WASHINGTON—The Chairman of the House Foreign Affairs Committee, Ed Royce (R-CA), joined with fellow members of the Congressional Armenian Caucus and the visiting Minister of Youth and Culture from the Nagorno Karabakh Republic Narine Aghabalyan in a bipartisan Capitol Hill celebration today marking the 25th anniversary of the Artsakh democracy and freedom movement.
Aghabalyan addressed the celebration and highlighted some of the most pressing issues facing the Nagorno-Karabakh Republic today. Below is the text of the English translation of Aghabalyan’s presentation:
Your Excellency Ambassador Markarian,
Honorable Members of Congress,
Ladies and Gentlemen,
First of all, I would like to thank the Congressional Caucus on Armenian Issues for this initiative, which once again shows Congress’ interest in the peaceful settlement of the Azerbaijani-Karabakh conflict, in preserving peace, and in fostering democratic progress in the South Caucasus.
I would also like to thank all those who are participating in this event, in particular the Armenian Embassy, the Armenian National Committee of America, the Armenian Assembly of America, NKR office and, of course, all of you for being here.
Recently, Armenians, not only in my homeland but also in many countries around the world, including the United States, are celebrating the 25th anniversary of two historic events, which have played a crucial role for the people of Artsakh: the Karabakh movement and the Sumgait massacres. The Karabakh movement symbolizes the struggle of the Armenians of Artsakh for their rights and freedoms.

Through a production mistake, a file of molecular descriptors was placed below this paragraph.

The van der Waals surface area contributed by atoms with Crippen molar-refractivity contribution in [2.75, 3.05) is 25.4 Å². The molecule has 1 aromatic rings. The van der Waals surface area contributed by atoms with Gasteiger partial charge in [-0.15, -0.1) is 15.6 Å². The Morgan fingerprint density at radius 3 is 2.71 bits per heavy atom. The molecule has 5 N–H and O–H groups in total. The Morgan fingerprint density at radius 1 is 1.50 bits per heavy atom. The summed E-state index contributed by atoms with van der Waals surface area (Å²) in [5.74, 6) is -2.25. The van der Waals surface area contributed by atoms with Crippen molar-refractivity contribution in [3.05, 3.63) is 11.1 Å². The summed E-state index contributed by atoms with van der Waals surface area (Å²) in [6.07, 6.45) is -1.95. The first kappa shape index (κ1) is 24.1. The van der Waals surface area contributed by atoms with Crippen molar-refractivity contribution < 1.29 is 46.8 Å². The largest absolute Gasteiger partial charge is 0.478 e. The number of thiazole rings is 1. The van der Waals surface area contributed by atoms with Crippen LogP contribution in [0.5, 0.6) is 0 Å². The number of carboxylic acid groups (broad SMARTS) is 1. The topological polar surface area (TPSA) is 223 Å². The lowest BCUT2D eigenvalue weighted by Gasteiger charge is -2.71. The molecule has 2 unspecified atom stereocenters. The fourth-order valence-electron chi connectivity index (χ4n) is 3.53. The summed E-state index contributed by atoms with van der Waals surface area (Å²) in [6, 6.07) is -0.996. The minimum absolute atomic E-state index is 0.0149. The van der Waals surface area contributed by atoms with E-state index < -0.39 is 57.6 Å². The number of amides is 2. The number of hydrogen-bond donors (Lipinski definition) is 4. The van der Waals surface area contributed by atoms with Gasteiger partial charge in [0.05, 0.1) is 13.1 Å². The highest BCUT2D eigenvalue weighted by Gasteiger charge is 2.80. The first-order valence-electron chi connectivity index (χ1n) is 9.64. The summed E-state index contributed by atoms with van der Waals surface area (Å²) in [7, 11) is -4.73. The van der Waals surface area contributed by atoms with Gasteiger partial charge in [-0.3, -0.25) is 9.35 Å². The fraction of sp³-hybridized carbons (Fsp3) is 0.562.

I was lucky not only to witness these historical events, but also to be a direct participant. The Karabakh movement started at the end of 1980’s. It was the period of Gorbachev’s Perestroika, a new approach was initiated in the Soviet Union. It gave people a hope for democratic change and inspired them to speak out about problems that had existed in the Soviet Union for decades, but were subjected to a “symbolic silence” under the Communist regime. The Karabakh issue was one of those problems, and, I am proud to say, we were the first to break the silence.
When the Karabakh movement started I was a student at the Educational Institute in Stepanakert. On February 13, 1988 young students decided to organize a rally and publicly declare that we wouldn’t tolerate Azerbaijani oppression any longer and that we wanted to decide the fate of our historic motherland ourselves. When the Institute leadership learned of our intentions, they locked the doors to prevent us from going into the streets. We had no other option but to jump – jump out of the second story windows to the street below. In fact, with that jump we not only broke through the physical barrier before us, but through a barrier deep within us. It was a moment of civic awareness, of rebirth, the beginning of the people’s battle against dictatorship and injustice.
Once on the street, we moved to the city’s central square. The whole population of Karabakh joined our movement. The people understood that they were the real power and they were the decision makers. It was a courageous step to take living under the control of Soviet regime. It was for the first time in the Soviet Union that people went to the public square to raise their voice and stand up for their rights.